Technology cannot be ignored, and those that attempt to slow the progress being made are condemning themselves to oblivion as well as (more importantly) bankruptcy. Creativity, Doctorow argues, must be free-as-in-freedom; the giant corporations and artists who hunt for and slap lawsuits against any and all violations of their copyrights (real or imagined) kill more than just their fanbase, whom they are mercilessly persecuting for enjoying their creations, but also stagnates creativity and cultural development itself.
Context is a collection of some of Doctorow’s best essays that have appeared in The Guardian, Lotus, Wired, the New York Times, Publisher’s Weekly, as well as his blog and website Boing Boing. (Context can be downloaded for free here; it’s licensed under a Creative Commons license, which means you are free to download, upload, remix and share it with anyone you wish). They express Doctorow’s keen and perceptive insights into recent developments in technology and internet culture; often fiery and enthusiastic as well as sharply logical argumentation combine in a package full of marvelous prose that makes the collection frequently not merely interesting, but pleasurable, to read.
Even as he brilliantly argues against cloud computing and points out that streaming video will never stop downloading and piracy, issues that are very serious and impact the rights of the user and the future of actual private ownership, Doctorow never forgets his wit and his charm (not to mention his ability to turn a phrase or use an aptly insightful metaphor). His pieces never rest on pugnacity or fiery prophetic jeremiad alone, which would make them a slog and a pain to get through like any other self-righteous tract of denunciation. Instead, you find yourself won over by his common sense and delightful sense of humor. After a few essays on the superiority of open source OS and programs and I’m pretty much ready to switch to the Ubuntu OS myself.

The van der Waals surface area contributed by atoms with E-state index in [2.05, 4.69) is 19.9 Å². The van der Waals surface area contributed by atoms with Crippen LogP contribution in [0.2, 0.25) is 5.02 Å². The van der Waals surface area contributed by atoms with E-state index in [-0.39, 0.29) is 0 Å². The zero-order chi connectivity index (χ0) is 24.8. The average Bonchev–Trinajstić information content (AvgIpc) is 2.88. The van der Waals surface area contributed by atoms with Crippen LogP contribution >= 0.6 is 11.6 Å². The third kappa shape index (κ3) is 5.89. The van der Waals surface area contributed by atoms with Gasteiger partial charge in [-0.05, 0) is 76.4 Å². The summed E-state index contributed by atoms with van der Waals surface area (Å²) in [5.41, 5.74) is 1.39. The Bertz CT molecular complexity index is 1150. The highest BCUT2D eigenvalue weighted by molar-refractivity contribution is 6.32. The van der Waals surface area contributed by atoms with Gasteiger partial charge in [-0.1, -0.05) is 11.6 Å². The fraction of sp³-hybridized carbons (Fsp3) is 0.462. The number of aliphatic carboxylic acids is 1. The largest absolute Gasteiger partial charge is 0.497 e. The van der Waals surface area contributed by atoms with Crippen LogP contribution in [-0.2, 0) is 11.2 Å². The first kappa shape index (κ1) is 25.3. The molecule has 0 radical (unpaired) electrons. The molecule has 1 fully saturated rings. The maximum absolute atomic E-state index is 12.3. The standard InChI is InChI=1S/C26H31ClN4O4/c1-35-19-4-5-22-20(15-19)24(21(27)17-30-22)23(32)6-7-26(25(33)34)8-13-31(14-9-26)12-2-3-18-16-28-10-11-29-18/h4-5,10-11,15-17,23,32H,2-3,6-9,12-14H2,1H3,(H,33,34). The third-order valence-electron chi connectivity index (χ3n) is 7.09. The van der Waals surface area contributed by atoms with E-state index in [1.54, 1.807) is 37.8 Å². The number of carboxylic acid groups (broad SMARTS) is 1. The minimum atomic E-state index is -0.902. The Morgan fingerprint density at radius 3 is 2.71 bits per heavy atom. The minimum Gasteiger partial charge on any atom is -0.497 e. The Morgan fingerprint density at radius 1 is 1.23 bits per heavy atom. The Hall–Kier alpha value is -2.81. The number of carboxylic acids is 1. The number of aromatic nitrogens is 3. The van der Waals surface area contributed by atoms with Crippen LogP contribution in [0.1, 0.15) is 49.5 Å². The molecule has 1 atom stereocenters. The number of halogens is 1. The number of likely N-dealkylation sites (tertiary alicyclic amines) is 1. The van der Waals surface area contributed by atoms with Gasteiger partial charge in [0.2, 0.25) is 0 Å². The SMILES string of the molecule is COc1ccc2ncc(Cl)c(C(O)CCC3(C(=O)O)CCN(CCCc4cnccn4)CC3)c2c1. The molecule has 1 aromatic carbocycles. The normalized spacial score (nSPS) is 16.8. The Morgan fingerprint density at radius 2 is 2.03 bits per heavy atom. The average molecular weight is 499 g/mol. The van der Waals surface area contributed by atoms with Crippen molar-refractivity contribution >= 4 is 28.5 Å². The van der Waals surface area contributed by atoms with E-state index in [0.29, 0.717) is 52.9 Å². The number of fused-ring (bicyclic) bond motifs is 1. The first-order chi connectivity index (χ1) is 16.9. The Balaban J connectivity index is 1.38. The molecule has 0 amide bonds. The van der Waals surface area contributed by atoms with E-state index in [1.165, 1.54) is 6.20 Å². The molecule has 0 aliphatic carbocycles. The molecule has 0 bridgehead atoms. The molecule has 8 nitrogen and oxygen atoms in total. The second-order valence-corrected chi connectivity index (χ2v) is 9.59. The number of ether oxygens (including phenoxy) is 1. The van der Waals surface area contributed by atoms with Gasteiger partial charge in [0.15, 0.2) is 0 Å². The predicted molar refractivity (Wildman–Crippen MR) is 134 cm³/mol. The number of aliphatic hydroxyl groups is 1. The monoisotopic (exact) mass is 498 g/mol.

Easily the best essay in the collection was an unexpected one. Doctorow has recently become a father to a little girl of about 16 months (at the time of writing), and his piece “Jack and the Interstalk” is a magnificent bit on how he has thought through the exposure of his children to computers and technology. He reveals how parents can use their computers as a means of creating an interactive experience for their children by decribing how he and his daughter will look up images of the various elements they stumble across in their stories, and how they have used those images to then build props from household items based on the stories that become a game of chasing and running around the house and actually participating in the stories they’re reading. To me this is a beautiful picture of redeeming the technology for better, interactive, participatory culture, rather than something you turn on to zoink your children out when they get too rowdy.
It is easy to see why this essay was put first in the collection. It really sets the stage for the whole book’s argument – that we have nothing to fear from technology, which encourages freedom and diversity of use, builds participatory, creative culture in which ordinary people can transcend their status as passive consumers into participants in the creation and production of culture and development. Ultimately, it is this idea that so threatens the multinational corporations. They are uninterested in our becoming producers, because they are the producers, and the moment we no longer need them as gatekeepers and gateways to accessing and producing culture, that moment they will perish, their goods lose value, and their bottom lines bottom out. And that is why Context, and the things Doctorow argues for, are so very important and vital at this moment in history.